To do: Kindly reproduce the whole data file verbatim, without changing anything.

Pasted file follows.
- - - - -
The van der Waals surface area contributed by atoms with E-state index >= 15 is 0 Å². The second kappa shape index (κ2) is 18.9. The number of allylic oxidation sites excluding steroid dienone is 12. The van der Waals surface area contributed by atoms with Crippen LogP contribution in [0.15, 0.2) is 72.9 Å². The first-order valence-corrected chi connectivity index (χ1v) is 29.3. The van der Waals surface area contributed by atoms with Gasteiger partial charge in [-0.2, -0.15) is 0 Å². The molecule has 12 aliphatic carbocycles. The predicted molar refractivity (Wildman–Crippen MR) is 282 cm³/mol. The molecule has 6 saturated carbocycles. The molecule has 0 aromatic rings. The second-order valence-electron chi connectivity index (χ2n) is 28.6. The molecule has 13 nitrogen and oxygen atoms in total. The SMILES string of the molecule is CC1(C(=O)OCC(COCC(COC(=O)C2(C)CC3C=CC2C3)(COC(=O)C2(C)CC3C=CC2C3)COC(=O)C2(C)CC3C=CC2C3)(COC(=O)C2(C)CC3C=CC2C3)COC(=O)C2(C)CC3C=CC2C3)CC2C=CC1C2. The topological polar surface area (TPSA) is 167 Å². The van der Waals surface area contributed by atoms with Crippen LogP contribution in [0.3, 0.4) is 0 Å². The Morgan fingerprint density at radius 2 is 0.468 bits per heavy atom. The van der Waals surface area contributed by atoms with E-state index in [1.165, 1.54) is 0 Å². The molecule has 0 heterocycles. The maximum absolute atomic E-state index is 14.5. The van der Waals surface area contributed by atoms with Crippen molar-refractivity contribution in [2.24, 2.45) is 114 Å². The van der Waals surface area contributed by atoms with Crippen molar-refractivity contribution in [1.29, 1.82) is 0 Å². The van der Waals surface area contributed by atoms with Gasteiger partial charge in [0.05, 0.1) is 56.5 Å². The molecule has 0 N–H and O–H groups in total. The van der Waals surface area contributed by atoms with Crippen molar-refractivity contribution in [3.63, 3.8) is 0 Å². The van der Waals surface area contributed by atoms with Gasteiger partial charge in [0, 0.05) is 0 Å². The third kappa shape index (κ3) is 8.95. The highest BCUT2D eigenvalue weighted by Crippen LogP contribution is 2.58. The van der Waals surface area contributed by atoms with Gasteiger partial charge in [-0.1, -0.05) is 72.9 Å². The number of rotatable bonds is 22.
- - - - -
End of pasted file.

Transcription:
The van der Waals surface area contributed by atoms with E-state index >= 15 is 0 Å². The second kappa shape index (κ2) is 18.9. The number of allylic oxidation sites excluding steroid dienone is 12. The van der Waals surface area contributed by atoms with Crippen LogP contribution in [0.15, 0.2) is 72.9 Å². The first-order valence-corrected chi connectivity index (χ1v) is 29.3. The van der Waals surface area contributed by atoms with Gasteiger partial charge in [-0.2, -0.15) is 0 Å². The molecule has 12 aliphatic carbocycles. The predicted molar refractivity (Wildman–Crippen MR) is 282 cm³/mol. The molecule has 6 saturated carbocycles. The molecule has 0 aromatic rings. The second-order valence-electron chi connectivity index (χ2n) is 28.6. The molecule has 13 nitrogen and oxygen atoms in total. The SMILES string of the molecule is CC1(C(=O)OCC(COCC(COC(=O)C2(C)CC3C=CC2C3)(COC(=O)C2(C)CC3C=CC2C3)COC(=O)C2(C)CC3C=CC2C3)(COC(=O)C2(C)CC3C=CC2C3)COC(=O)C2(C)CC3C=CC2C3)CC2C=CC1C2. The topological polar surface area (TPSA) is 167 Å². The van der Waals surface area contributed by atoms with Crippen LogP contribution in [0.3, 0.4) is 0 Å². The Morgan fingerprint density at radius 2 is 0.468 bits per heavy atom. The van der Waals surface area contributed by atoms with E-state index in [1.165, 1.54) is 0 Å². The molecule has 0 heterocycles. The maximum absolute atomic E-state index is 14.5. The van der Waals surface area contributed by atoms with Crippen molar-refractivity contribution in [2.24, 2.45) is 114 Å². The van der Waals surface area contributed by atoms with Crippen molar-refractivity contribution in [1.29, 1.82) is 0 Å². The van der Waals surface area contributed by atoms with Gasteiger partial charge in [0.05, 0.1) is 56.5 Å². The molecule has 0 N–H and O–H groups in total. The van der Waals surface area contributed by atoms with Crippen molar-refractivity contribution in [3.63, 3.8) is 0 Å². The van der Waals surface area contributed by atoms with Gasteiger partial charge in [0, 0.05) is 0 Å². The third kappa shape index (κ3) is 8.95. The highest BCUT2D eigenvalue weighted by Crippen LogP contribution is 2.58. The van der Waals surface area contributed by atoms with Gasteiger partial charge in [-0.1, -0.05) is 72.9 Å². The number of rotatable bonds is 22.